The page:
The spiral of crackdown and retaliation escalated after the killing of fifteen Tunisian soldiers on Mount Chaambi on July 16, 2014. A few days after that attack, the authorities banned local organizations suspected of sympathizing with radical Salafists. Mosques, websites, and radio and television stations accused of abetting extremism were closed. Hundreds of young people suspected of associating with radical groups were rounded up. These measures raised the concern of human rights organizations, which feared a return of the old repressive order.59
AST has been greatly weakened and adrift since the state began its crackdown on the movement, shunned by the political mainstream, unsure how to achieve its goals, and unable to control its base or galvanize sympathy for its ideology. But many of its fragments are still hanging on. The perils of such fragmentation and disorganization can be seen in the violent and unpredictable terror attacks carried out by individuals or small groups no longer affiliated with AST. Some of these groups also engage in criminal activities.
For now, the remnants of the movement have split into several groups. One conciliatory strain stresses peaceful social activism. There are also two major jihadi currents, one tempted by the Islamic State’s shock and awe tactics, and the other sympathetic to, and sometimes linked to, al-Qaeda in the Islamic Maghreb.60
The latter, the larger of the two, frames its resort to violence within a narrative of defensive jihad against perceived state oppression and Western domination. The calculation behind that tactic is that targeted violence against government bullies will elicit harsh and indiscriminate countermeasures, which in turn will strengthen the militants’ cause within their aggrieved social base—or, at the very least, contribute to the toleration of their activities.
The theological and political rationalization of limited violence against the security services distinguishes this movement from Islamic State sympathizers, who revel in the barbaric exploits perpetrated by men in the battlefields of Syria and Iraq who follow Abu Bakr al-Baghdadi, the Sunni extremist group’s self-proclaimed caliph. The Islamic State is unconcerned with the theological underpinnings of other Islamist worldviews. Its ideology of war imposes violence over theology, as does its outreach campaign, which stresses victory over orthodoxy. The Islamic State markets itself as the vanguard of Islamic resurgence, showcasing its rapid and decisive operations as proof of its ability to make history and deliver salvation to disaffected Muslims.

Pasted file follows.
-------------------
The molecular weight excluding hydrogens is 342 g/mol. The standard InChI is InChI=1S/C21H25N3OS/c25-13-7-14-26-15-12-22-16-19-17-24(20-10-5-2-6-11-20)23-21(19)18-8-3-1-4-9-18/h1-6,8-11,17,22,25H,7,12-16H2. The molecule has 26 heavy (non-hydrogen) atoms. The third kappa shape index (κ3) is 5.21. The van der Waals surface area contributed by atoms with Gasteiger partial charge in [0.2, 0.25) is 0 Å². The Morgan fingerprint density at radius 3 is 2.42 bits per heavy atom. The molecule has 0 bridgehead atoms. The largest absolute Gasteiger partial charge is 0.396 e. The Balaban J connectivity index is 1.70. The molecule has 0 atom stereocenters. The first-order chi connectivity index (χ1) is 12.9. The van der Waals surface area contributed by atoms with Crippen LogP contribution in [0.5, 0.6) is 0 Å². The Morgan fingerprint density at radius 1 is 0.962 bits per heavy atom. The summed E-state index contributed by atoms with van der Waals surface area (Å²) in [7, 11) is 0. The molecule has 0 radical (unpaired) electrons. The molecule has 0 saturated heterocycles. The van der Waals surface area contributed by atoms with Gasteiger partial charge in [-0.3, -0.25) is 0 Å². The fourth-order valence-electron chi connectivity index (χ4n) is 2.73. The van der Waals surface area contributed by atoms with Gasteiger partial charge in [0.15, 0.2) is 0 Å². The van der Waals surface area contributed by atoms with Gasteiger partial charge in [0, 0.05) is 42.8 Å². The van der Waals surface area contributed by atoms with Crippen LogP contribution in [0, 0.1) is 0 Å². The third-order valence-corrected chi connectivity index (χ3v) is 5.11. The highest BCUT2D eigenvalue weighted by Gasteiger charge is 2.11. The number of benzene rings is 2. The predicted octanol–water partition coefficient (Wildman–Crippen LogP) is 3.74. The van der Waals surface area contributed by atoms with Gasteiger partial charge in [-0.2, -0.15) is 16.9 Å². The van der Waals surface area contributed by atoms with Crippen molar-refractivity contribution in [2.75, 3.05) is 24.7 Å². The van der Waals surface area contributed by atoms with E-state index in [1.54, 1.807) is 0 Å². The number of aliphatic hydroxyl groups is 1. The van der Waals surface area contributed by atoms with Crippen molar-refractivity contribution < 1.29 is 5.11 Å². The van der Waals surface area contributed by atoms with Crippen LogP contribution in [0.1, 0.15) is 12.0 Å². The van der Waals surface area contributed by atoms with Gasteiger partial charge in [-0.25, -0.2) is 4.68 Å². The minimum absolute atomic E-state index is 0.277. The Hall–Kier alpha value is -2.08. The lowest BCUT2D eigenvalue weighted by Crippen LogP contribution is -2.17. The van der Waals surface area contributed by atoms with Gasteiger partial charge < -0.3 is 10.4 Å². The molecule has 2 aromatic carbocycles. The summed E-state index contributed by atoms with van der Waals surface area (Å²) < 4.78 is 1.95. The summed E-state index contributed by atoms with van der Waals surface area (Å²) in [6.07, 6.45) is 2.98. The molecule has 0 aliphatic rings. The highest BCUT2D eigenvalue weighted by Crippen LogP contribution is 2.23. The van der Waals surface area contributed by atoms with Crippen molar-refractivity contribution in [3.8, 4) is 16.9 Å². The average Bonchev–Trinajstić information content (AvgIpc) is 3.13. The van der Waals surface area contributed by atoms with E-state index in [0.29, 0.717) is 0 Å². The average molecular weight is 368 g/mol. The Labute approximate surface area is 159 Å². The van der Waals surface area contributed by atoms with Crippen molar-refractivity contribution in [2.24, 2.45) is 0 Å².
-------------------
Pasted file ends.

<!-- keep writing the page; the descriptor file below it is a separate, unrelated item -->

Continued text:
Some members of AST have been lured by Baghdadi’s call to battle. This current is still in the minority within AST, but the Islamic State’s recruitment bonanza among Tunisians (the Ministry of the Interior estimates that there are 3,000 Tunisian fighters in Syria and Iraq, the largest cohort of foreign fighters) points to the possibility that more disaffected youth from poor urban zones and marginalized border areas might join the fight.
In the end, success always begets success. As long as radical Islamists are seen as warriors of indomitable spirit, their battlefield endurance and agility will continue to inspire a number of Tunisians to follow the trajectory of their countrymen who joined Islamist militias in Syria, Iraq, and Libya. The state’s policy of eradicating AST risks expediting the alliance between what is left of the movement and the Islamic State. The most repressive policing practices tend to radicalize dissent and push some members into individual violence.